At any rate James remains an electric writer to read. His prose is always marked by being grounded in argument and it pushes towards pithy and often hyperbolic statements as conclusions – one of my favourite of the early pieces, a review of a biography of Ford Madox Ford, finishes, “Always precisely wrong about his own character, Ford’s vaunting of his professionalism gives us the clue: he was the last amateur”. But another important part of James’s style (exploited to the full in the series of books beginning with Unreliable Memoirs) is comically treated autobiography. James as an undergraduate at the University of Sydney is so stylised a representation by now that the caricatured figure of the gormless, book- and experience-devouring student has become part of literature itself, no longer to be judged as an accurate or otherwise historical representation. There is a good deal of this James in Poetry Notebook often under the guise of comparing and contrasting his enthusiasms as a beginner with his responses late in life.
But to describe the book as being personally based might give the impression that it is in some way chattily unstructured. In fact it’s a surprisingly organised book. Whereas a collection of reviews is built on commissions that require the reader to come to grips with particular poets – to answer the questions that these poets raise – this book has at its heart a series of thoughts about poetry, poems and poets written for the Chicago magazine, Poetry. So it’s really set up as an roaming set of investigations by a poet into the nature of poetry. The issues that tend to recur in this book are issues important to James’s own sense of himself as a poet: memorability, whether a poem’s achievement is real or spurious, how memorable passages are connected, the role of rationality and comprehensibility, the significance of “craft”, and so on. Surrounding and obfuscating these crucial practitioner’s issues are the dark clouds emanating from the usual suspects: fake poets pushing their manifestos and friends (the post-poundians – “there will always be a residency for J.H. Prynne” – the Language poets, etc), pole-climbing academics with no commitment to literature (or knowledge of it) at all, Creative Writing schools and, worst of all, theorists.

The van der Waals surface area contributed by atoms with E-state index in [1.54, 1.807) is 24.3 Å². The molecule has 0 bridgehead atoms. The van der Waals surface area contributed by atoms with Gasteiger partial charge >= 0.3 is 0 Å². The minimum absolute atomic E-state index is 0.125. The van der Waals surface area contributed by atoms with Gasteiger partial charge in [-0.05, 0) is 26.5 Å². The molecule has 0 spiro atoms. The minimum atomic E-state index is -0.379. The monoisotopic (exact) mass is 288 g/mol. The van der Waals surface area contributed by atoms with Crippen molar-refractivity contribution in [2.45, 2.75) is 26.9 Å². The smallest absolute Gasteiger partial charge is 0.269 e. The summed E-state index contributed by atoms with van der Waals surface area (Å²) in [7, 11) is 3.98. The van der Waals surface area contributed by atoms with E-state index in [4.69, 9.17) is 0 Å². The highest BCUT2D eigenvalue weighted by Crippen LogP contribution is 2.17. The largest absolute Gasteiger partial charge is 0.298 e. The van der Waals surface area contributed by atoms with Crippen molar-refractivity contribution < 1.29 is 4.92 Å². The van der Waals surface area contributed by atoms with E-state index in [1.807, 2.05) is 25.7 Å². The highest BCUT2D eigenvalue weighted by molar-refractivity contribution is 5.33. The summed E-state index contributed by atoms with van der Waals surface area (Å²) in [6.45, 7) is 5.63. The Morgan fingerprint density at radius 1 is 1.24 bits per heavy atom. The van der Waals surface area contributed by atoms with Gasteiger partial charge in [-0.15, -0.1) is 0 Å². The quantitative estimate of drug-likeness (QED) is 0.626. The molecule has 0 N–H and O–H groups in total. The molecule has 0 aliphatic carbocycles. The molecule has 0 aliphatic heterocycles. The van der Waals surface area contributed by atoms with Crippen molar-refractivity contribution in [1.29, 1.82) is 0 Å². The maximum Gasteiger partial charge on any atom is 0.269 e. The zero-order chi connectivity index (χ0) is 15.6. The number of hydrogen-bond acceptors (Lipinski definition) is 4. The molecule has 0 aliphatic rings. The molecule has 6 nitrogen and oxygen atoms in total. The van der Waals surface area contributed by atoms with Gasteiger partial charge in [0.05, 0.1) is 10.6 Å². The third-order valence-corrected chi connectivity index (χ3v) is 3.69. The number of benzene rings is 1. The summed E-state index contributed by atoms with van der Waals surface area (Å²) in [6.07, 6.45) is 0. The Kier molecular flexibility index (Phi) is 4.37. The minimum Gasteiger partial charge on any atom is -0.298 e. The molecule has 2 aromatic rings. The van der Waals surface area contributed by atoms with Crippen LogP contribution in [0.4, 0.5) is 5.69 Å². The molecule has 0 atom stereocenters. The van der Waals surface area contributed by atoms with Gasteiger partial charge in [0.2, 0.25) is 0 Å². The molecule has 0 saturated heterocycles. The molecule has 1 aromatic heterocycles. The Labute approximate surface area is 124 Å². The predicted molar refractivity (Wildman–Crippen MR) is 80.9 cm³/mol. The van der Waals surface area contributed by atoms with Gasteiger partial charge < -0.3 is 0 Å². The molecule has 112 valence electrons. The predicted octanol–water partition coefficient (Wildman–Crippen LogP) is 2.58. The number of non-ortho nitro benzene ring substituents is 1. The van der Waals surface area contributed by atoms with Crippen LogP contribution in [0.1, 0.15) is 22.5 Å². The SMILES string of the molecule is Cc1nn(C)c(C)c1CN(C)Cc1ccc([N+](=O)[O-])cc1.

The book is structured so that it searches first for some kind of core to poetry, an irreducible essence. This looks like a classical attempt to begin by definition and when James looks first at those amazing, memorable lines which make our hair stand up and mean that a particular poem is lodged forever in our minds, someone like myself is beginning to tot up exceptions before the sentence has finished. But a strength of Poetry Notebook is that it, too, searches for exceptions and manages to find them for almost every generalisation about poetry which it ventures. When, as reader, you think of an exception, James – like Verne’s Arne Saknussemm – has been there before you. But James is right to stress the importance of the line that seems to lodge in the soul, just as he is right to be leery of absolute generalisations. If you can’t write things that people either remember or want to remember (or you’ve evolved a theory that discourages doing this) then perhaps you should give it away. Furthermore, it is through such memorable moments that new readers get the injection that will ultimately keep them hooked on poetry. I learned from Poetry Notebook that Dryden called these “hits” – “These hits of words a true poet often finds, as I may say, without seeking: but he knows their value when he finds them, and is infinitely pleased” – and it’s an attractive thought that a word we associate with popular music might be the same one originally used for poetic successes arrived at in a quite different way. Every devoted reader of poetry has an anthology of such “hits”. If I arranged mine chronologically in the order I met them they would probably begin with Keats’s Ruth standing in tears “amid the alien corn” first read in High School. “Alien corn” is an extraordinary phrase and remarkably resistant to the inevitable process whereby known beauties become familiar and lose some of their shine. Some phrases of this kind become so influential that later writers can’t resist mining them for titles: almost every line of Macbeth’s “Tomorrow and tomorrow and tomorrow” speech appears as a book title and I’ve always been surprised that “Alien Corn” hasn’t turned up as the title of a book about, say, food importation or, better, perhaps, the spread of American popular culture into other countries after the war.